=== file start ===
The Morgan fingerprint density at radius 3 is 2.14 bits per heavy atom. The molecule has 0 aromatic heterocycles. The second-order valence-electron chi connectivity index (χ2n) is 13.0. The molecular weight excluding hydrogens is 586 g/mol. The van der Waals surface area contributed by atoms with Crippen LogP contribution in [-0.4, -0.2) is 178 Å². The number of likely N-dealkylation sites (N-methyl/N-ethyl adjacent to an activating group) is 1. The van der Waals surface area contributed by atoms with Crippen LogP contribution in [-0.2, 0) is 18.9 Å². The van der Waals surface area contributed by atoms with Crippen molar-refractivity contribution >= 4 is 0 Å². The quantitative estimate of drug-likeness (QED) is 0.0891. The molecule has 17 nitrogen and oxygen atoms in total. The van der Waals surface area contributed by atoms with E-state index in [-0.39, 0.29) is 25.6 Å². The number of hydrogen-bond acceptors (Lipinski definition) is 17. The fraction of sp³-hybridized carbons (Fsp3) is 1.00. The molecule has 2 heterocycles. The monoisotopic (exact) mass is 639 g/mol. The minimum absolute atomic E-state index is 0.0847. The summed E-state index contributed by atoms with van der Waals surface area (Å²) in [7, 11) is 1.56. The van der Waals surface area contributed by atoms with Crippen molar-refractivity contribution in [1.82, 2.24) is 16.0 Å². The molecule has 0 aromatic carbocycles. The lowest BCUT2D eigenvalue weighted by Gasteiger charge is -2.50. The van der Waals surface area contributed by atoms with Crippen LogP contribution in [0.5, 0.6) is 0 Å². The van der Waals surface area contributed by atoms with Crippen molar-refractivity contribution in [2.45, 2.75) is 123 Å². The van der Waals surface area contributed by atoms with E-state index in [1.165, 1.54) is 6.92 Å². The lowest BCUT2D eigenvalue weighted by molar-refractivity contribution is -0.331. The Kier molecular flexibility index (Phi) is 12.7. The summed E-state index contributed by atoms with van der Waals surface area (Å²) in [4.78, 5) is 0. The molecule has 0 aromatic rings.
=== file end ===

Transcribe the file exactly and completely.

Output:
The Morgan fingerprint density at radius 3 is 2.14 bits per heavy atom. The molecule has 0 aromatic heterocycles. The second-order valence-electron chi connectivity index (χ2n) is 13.0. The molecular weight excluding hydrogens is 586 g/mol. The van der Waals surface area contributed by atoms with Crippen LogP contribution in [-0.4, -0.2) is 178 Å². The number of likely N-dealkylation sites (N-methyl/N-ethyl adjacent to an activating group) is 1. The van der Waals surface area contributed by atoms with Crippen LogP contribution in [-0.2, 0) is 18.9 Å². The van der Waals surface area contributed by atoms with Crippen molar-refractivity contribution >= 4 is 0 Å². The quantitative estimate of drug-likeness (QED) is 0.0891. The molecule has 17 nitrogen and oxygen atoms in total. The van der Waals surface area contributed by atoms with E-state index in [-0.39, 0.29) is 25.6 Å². The number of hydrogen-bond acceptors (Lipinski definition) is 17. The fraction of sp³-hybridized carbons (Fsp3) is 1.00. The molecule has 2 heterocycles. The monoisotopic (exact) mass is 639 g/mol. The minimum absolute atomic E-state index is 0.0847. The summed E-state index contributed by atoms with van der Waals surface area (Å²) in [7, 11) is 1.56. The van der Waals surface area contributed by atoms with Crippen molar-refractivity contribution in [1.82, 2.24) is 16.0 Å². The molecule has 0 aromatic carbocycles. The lowest BCUT2D eigenvalue weighted by Gasteiger charge is -2.50. The van der Waals surface area contributed by atoms with Crippen LogP contribution in [0.5, 0.6) is 0 Å². The van der Waals surface area contributed by atoms with Crippen molar-refractivity contribution in [2.45, 2.75) is 123 Å². The van der Waals surface area contributed by atoms with E-state index in [1.165, 1.54) is 6.92 Å². The lowest BCUT2D eigenvalue weighted by molar-refractivity contribution is -0.331. The Kier molecular flexibility index (Phi) is 12.7. The summed E-state index contributed by atoms with van der Waals surface area (Å²) in [4.78, 5) is 0. The molecule has 0 aromatic rings.